"Holding Court" John A. Macdonald Statue

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Public feedback for this project has now closed.

The “Holding Court” John A. Macdonald statue will remain in its current location on Picton Main Street following a decision by County Council at a special meeting on Tuesday, November 17. Read more on the County of Prince Edward website.


The Sir John A. Macdonald statue "Holding Court" was returned from storage to Picton Main Street at the Picton Library in early 2020 (after its original installation in 2015). Its return was a catalyst for conversation about Sir John A. Macdonald's past, within the broader context of colonialism. From this conversation

Public feedback for this project has now closed.

The “Holding Court” John A. Macdonald statue will remain in its current location on Picton Main Street following a decision by County Council at a special meeting on Tuesday, November 17. Read more on the County of Prince Edward website.


The Sir John A. Macdonald statue "Holding Court" was returned from storage to Picton Main Street at the Picton Library in early 2020 (after its original installation in 2015). Its return was a catalyst for conversation about Sir John A. Macdonald's past, within the broader context of colonialism. From this conversation came the Prince Edward County Public Library's Speaker Series (Dr. Niigan Sinclair, Sarah Midanik, Kateri Lucier-Laboucan and Calvin Brook) addressed the need for projects which aim to restore Indigenous presence within communities, among other things. Other speakers were scheduled into March, but the COVID-19 pandemic caused the series to be cancelled due to public health measures.


The "Holding Court" Statue Working Group" was formed under the Prince Edward Heritage Advisory Committee (PEHAC) to conduct public consultation, research and ultimately to make recommendations to PEHAC about the future of the "Holding Court" statue. Their mandate is to advise PEHAC in their recommendation to Council in regard to the current installation in Picton of the "Holding Court" Sir John A. Macdonald statue.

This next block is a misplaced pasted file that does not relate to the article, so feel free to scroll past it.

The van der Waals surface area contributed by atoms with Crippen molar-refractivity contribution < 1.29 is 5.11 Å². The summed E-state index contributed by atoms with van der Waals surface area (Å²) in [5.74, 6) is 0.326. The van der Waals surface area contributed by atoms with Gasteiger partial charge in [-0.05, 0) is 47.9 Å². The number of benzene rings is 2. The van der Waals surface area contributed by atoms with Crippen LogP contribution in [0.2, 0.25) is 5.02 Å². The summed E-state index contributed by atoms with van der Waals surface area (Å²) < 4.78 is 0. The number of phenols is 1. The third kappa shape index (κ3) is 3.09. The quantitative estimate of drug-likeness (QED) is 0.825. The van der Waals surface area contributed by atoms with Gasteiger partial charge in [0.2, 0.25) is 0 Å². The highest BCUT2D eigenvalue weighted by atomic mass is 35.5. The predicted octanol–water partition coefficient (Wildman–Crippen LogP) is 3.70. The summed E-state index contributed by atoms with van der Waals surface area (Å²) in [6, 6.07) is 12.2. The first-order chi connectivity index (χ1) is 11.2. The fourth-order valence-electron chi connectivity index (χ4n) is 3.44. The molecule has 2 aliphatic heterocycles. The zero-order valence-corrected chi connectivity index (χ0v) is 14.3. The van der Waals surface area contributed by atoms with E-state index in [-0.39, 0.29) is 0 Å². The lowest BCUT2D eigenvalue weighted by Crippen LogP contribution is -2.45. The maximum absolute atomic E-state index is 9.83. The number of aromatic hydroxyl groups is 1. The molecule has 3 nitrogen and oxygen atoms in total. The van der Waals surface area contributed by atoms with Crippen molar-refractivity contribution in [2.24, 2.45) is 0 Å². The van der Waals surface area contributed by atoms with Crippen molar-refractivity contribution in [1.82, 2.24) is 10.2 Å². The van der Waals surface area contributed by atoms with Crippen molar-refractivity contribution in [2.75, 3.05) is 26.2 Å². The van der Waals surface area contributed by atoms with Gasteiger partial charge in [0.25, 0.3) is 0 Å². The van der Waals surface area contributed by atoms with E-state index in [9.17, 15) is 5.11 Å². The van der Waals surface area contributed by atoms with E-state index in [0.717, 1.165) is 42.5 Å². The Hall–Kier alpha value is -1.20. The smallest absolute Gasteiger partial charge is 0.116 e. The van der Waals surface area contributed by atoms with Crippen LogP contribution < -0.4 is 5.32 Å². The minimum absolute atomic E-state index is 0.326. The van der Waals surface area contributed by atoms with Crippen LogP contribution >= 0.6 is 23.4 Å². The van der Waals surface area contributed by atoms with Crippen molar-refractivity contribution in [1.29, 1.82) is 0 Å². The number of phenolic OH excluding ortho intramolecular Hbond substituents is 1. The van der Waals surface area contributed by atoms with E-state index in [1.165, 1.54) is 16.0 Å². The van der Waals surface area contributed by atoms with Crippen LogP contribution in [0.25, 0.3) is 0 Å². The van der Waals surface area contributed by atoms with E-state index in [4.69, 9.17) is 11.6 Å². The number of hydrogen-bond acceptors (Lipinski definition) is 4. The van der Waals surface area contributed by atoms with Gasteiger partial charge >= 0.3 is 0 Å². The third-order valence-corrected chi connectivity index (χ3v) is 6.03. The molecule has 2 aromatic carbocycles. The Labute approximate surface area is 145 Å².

Their goals are as follows:


  1. Follow the scope of the Truth and Reconciliation Commission's 10 Principles of Truth and Reconciliation
  2. Conduct research, carry out public consultation and prepare documentation, as necessary, to assist PEHAC in their recommendation to assist Council in their decision on the future of the Holding Court" statue
  3. Assist staff to prepare a report to PEHAC and ultimately Council by December 1, 2020, or as soon as feasible, outlining a recommendation for the future of the "Holding Court" statue.

Through this Have Your Say public engagement page, the Working Group will share information relevant to the public discussion, including their terms of reference, the 10 Principles of Truth and Reconciliation, and other documents (located in "Resources").


The Working Group would like to hear your views on what should be done with the "Holding Court" statue.


Individuals and organizations can tell the Working Group their views:


  • Directly (in person or virtually) by presenting deputations (see "Deputation Guidelines" for more information on making public deputations)
  • During a Town Hall event planned for Fall 2020.
  • Via email to: ecowan@pecounty.on.ca
  • By fax at: 613.476.5727
  • By mail to: The "Holding Court” Statue Working Group, c/o County of Prince Edward, 332 Main Street, Picton, ON, K0K 2T0.

Please note that deputations and all comments are public.


Please explore the feedback options available on this page (below) to give your feedback. Register for updates to this page to get notified when new consultation tools are added as the Working Group progresses towards their goal.


In the words of Dr. Niigan Sinclair during his address in Picton, "What do we do with this history we have inherited together?"

Tell us what the Holding Court statue means to you?

Thank you for sharing your story with us.
CLOSED: This discussion has concluded.

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    We should review the past by today's standards

    by Andreas Kratschmer, 8 months ago

    We should review the past by today's standards, that's how we evolve and make sure that we don't repeat the past's mistaken views.

    I'm original of German background and I wondered, would anybody find it acceptable if there were Hitler statues in Germany? One could argue that he did some good things as well...

    I say get rid of the statue, we should not glorify people that clearly were in the wrong and send the wrong message

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    Balance

    by Megan Richards, 8 months ago